Friday, June 1, 2012

First Rule: Fly The Airplane

"We shouldn’t be introducing Regs without solid data and an intelligent description of the problem."

That summarizes an email I received yesterday (while sitting in jury duty - no I didn't get empaneled) in response to my editorial post regarding the new California lien regulations.

"I just wish California would do away with this entire lien process and handle these disputes like other states do. If the treatment is not authorized, you don't get paid. End of story."

That was a different response from another individual on the same post, to which someone else replied that this was just "California dreaming".

Another email from yet another reader related an anecdote of how a lien for treatment after a case was settled by Compromise & Release became settled due to cost considerations rather than be litigated, concluding with the rhetorical observation:

"So, what is the take-away? Who was right and who was wrong? Who could prove their point and at what cost? As I told you before, my job is to minimize costs – based on the perceived risk. I have no interest in ‘Reforming the System.’ These are all subjective judgments. We cannot resolve the problems of the System when the Rules of the System support this kind of interaction. A full 40% of the total costs of the system come from just these kinds of problems."

California's issue with lien claims in adjudicated cases is top of the news right now and causing quite a bit of controversy, and for lien claimants consternation, as system administrators try to corral a process that they say is consuming too much time and too many resources.

We have heard it repeatedly - that there are too many liens in the system.

But what does that mean?

Are there too many being filed? If so, what's the big deal? A filing does not impact a case in the adjudication process unless it is prosecuted, and California law does not allow that to happen until the case in chief with the injured worker has been resolved.

Are there too many liens that come out of dormancy once a case in chief has been resolved? If so, again, what's the big deal? It seems to me that adjudication of post-settlement liens should be a relatively minor process by herding all lien issues in a case to a single point of adjudication (for example, all Los Angeles area liens are now assigned hearings at the Oxnard district office) where they can be dealt with by independent "lien trials".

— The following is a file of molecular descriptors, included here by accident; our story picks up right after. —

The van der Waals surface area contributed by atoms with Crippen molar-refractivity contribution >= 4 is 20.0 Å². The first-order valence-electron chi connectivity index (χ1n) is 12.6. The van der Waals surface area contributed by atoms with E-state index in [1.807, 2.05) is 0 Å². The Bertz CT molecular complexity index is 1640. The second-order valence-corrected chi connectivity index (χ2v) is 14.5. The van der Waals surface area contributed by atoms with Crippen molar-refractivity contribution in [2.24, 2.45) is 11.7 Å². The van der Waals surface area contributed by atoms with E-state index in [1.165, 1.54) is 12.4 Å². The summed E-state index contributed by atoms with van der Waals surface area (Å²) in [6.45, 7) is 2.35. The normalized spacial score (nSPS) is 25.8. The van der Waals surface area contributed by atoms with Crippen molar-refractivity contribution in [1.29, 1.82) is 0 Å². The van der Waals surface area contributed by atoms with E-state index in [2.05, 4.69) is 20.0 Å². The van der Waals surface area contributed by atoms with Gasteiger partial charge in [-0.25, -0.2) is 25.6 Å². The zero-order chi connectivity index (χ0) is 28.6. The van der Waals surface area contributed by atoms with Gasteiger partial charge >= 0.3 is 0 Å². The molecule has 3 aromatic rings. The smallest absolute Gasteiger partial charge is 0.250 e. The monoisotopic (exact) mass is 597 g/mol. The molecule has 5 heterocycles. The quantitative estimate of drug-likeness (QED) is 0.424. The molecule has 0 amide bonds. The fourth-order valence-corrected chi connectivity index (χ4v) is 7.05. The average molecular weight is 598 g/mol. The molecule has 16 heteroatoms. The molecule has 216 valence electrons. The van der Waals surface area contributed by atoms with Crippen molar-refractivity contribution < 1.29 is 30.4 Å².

Are there too many liens that are being pursued for purely settlement reasons with no substance behind them (as in the dreaded "zombie liens")? How can they be identified without ensnaring valid claims in the net?

We've seen lien filing fees interposed which only created a big collections problem for the Division of Workers' Compensation resulting in discontinuation of the process.

We're seeing new dismissal rules being introduced which some have said will exacerbate adjudication processes with too many claimants seeking hearings in order to avoid summary dismissal.

When flying an airplane and something goes wrong, pilots are drummed with the repeated lesson: "fly the airplane."

What this means is that, regardless of what is going on that is either creating a distraction or emergency situation, dealing with it in the air is a bad thing. "Fly the airplane" means that first priority is to make sure that one does not hit something hard or do some maneuver that will break things. If one can not "fly the airplane" then the chances of a survivable outcome are greatly reduced.

It doesn't mean that one goes about normal business in the face of adversity. It is rather a prioritizing statement - first thing above all else is to make sure that the emergency situation is not exacerbated by doing something stupid.

The least stupid thing to do is to ensure that one has control - i.e. "fly the airplane." If one can fly the airplane then the risk of introducing erroneous control inputs is greatly reduced. Erroneous control inputs exacerbates a bad situation. One has to maintain control because failure to do so results in death.

After one has brought stability to flight, then the next order of business is to see if the problem or emergency can be dealt with, or in the least minimized until safely on the ground.

What I see going on with this whole lien debate is that no one has control. We are not flying the airplane. We don't have stability of flight. And we're not on the ground.

We are introducing control inputs that are increasing loss of control rather than taking the time to understand exactly what has caused system failure in the first place.

We are not on the ground where it is safe to deal with the emergency. We're still in the air being distracted with operation of the vehicle while simultaneously attempting to introduce solutions before getting someplace safe where the problem can be diagnosed correctly.

So what is the "lien problem"? Is it that there ARE liens in the first place? Are there too many of them being filed? Are there too many not being resolved before hearing? Are there too many being resurrected from the dead? Are they not being dismissed when resolved? Are they reflective of disputes with payment, or authorization, or what...???

I suggest that we "fly the airplane" first and then define the problem. In order to define the problem we need to read all the gauges and instruments, interpret the data and information, and understand what is causing system failure.

In my opinion we haven't done that. We introduce solutions to problems that have not been well defined because we don't have the information and data necessary to do so. As a consequence we continue to introduce erroneous control inputs.

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